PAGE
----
parameters, we convinced the family to accept a hemodialysis session lasting about 150 minutes, with a Ca-rich bath (3.5 mEq/l). Following this session the laboratory parameters normalized, as reflected in figure 2. The patient

was subsequently discharged and programmed for follow-up by the Service of Geriatrics.

Phosphorus metabolism is greatly altered in patients with both acute and chronic renal failure, since the elimination

of P is essentially in urine; as a result, the administration of P-containing compounds via any route is contraindicated in such situations. While this measure of caution is well known to physicians caring for such patients

in any clinical unit, the side effects of enemas are less well known. In this context, many enemas contain important

amounts of P, and as such may lead to potentially fatal hyperphosphoremia. In our patient, the existence of renal failure, with an evident pre-renal component (third space), is an example of the hazard involved when administering P-containing enemas, including apparently innocuous Casen® ¿ which is very rich in P (8 g of disodium hydrogen phosphate and 16 g of sodium dihydrogen phosphate, per 100 ml).3 Although the absorption of P fundamentally takes place in the duodenum and jejunum, in the presence of intestinal pathology (e.g., Ogilvy¿s

syndrome), increased P retention occurs in the bowel lumen, with an increase in absorption. Ogilvy¿s syndrome is characterized by acute and intense colon dilatation (particularly on the right side), without organic obstruction. This is a serious condition that can be complicated by perforation, peritonitis and death. The underlying cause is multifactorial (altered regulation of the intestinal sympathetic ¿ parasympathetic system, among other factors), and treatment is fundamented on endoscopic decompression.4 It has been reported that certain drugs such as the calcium antagonists used by our patient (amlodipine) aggravate intestinal dilatation.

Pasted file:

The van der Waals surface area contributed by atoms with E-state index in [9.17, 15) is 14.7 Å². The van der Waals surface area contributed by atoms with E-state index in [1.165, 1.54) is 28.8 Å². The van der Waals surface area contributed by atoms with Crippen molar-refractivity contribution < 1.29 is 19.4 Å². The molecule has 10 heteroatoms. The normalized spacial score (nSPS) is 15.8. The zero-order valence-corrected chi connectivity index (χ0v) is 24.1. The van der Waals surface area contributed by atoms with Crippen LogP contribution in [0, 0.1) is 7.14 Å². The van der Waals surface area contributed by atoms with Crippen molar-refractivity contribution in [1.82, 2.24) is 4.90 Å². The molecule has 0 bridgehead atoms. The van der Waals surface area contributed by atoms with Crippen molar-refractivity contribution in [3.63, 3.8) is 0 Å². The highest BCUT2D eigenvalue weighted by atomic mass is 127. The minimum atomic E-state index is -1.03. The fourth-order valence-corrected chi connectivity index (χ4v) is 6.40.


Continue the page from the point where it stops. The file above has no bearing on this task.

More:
In our case we observed all the described complications following the intestinal infusion of P-rich enemas ¿ including hypernatremia, possibly due to increased Na absorption, fluid sequestration in the bowel lumen, and volume depletion causing hypertonic dehydration with functional renal failure. Hyperphosphoremia is associated with hypocalcemia, tetanic contractions and extraskeletal calcium phosphate deposits. Hemodialysis is the treatment of choice.5 In our patient, a single session sufficed to improve the condition, though the medical treatment provided must have contributed to such improvement. Lastly, it should be pointed out that there are other types of enemas that do not contain P and which can be administered to patients with renal failure, such as X-Prep® or Puntualex® (sennosides A and B).

1.- Ullah N, Yeh R, Ehrinpreis M. Fatal hyperphosphatemia from a phosphosoda bowel preparation 2002; 34: 457-458.
2.- Fass R, Do S, Hixson LJ. Fatal hyperphosphatemia following Fleet Phospo-Soda in a patient with colonic ileus. Am J Gastroenterol 1993; 88: 929-932. [Pubmed]
3.- Gutiérrez E, González E, Hernández E, Herrero JC, Manzanera MªJ, García JA, Domínguez-Gil B, Praga M. Hiperfosforemia aguda tras preparación para colonoscopia. Nefrologia 2004; XXIV: 283-287.
4.- Saunders MD. Acute colonic pseudo-obstruction. Gastrointest Endosc Clin N Am. 2007; 17: 341-360. [Pubmed]